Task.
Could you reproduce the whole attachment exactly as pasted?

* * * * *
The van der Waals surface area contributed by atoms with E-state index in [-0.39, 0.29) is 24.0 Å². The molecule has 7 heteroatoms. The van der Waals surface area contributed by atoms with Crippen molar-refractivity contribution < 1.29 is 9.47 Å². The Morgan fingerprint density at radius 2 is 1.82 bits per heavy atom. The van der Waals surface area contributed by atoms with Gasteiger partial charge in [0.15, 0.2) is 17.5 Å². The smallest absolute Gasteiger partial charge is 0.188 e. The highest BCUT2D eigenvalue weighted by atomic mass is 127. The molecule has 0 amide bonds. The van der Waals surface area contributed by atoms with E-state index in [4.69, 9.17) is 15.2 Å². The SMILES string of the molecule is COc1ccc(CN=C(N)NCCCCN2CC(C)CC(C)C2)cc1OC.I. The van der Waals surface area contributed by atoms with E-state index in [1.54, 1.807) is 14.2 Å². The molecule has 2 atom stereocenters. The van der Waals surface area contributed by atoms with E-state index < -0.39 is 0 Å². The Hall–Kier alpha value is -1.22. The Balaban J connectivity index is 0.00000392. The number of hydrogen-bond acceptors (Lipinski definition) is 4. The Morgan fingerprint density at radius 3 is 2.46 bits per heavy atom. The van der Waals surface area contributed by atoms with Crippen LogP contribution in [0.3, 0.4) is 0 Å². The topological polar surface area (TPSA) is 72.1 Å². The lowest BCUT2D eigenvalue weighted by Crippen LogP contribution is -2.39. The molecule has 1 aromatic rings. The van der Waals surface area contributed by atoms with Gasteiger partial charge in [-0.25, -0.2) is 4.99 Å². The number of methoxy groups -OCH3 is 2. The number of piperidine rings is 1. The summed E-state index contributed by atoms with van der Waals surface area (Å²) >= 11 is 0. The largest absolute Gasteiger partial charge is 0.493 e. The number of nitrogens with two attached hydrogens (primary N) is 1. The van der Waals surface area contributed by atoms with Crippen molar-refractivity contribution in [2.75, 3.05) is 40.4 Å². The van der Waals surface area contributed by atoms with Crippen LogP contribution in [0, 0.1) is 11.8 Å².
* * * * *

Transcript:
The van der Waals surface area contributed by atoms with E-state index in [-0.39, 0.29) is 24.0 Å². The molecule has 7 heteroatoms. The van der Waals surface area contributed by atoms with Crippen molar-refractivity contribution < 1.29 is 9.47 Å². The Morgan fingerprint density at radius 2 is 1.82 bits per heavy atom. The van der Waals surface area contributed by atoms with Gasteiger partial charge in [0.15, 0.2) is 17.5 Å². The smallest absolute Gasteiger partial charge is 0.188 e. The highest BCUT2D eigenvalue weighted by atomic mass is 127. The molecule has 0 amide bonds. The van der Waals surface area contributed by atoms with E-state index in [4.69, 9.17) is 15.2 Å². The SMILES string of the molecule is COc1ccc(CN=C(N)NCCCCN2CC(C)CC(C)C2)cc1OC.I. The van der Waals surface area contributed by atoms with E-state index in [1.54, 1.807) is 14.2 Å². The molecule has 2 atom stereocenters. The van der Waals surface area contributed by atoms with E-state index < -0.39 is 0 Å². The Hall–Kier alpha value is -1.22. The Balaban J connectivity index is 0.00000392. The number of hydrogen-bond acceptors (Lipinski definition) is 4. The Morgan fingerprint density at radius 3 is 2.46 bits per heavy atom. The van der Waals surface area contributed by atoms with Crippen LogP contribution in [0.3, 0.4) is 0 Å². The topological polar surface area (TPSA) is 72.1 Å². The lowest BCUT2D eigenvalue weighted by Crippen LogP contribution is -2.39. The molecule has 1 aromatic rings. The van der Waals surface area contributed by atoms with Gasteiger partial charge in [-0.25, -0.2) is 4.99 Å². The number of methoxy groups -OCH3 is 2. The number of piperidine rings is 1. The summed E-state index contributed by atoms with van der Waals surface area (Å²) >= 11 is 0. The largest absolute Gasteiger partial charge is 0.493 e. The number of nitrogens with two attached hydrogens (primary N) is 1. The van der Waals surface area contributed by atoms with Crippen molar-refractivity contribution in [2.75, 3.05) is 40.4 Å². The van der Waals surface area contributed by atoms with Crippen LogP contribution in [0, 0.1) is 11.8 Å².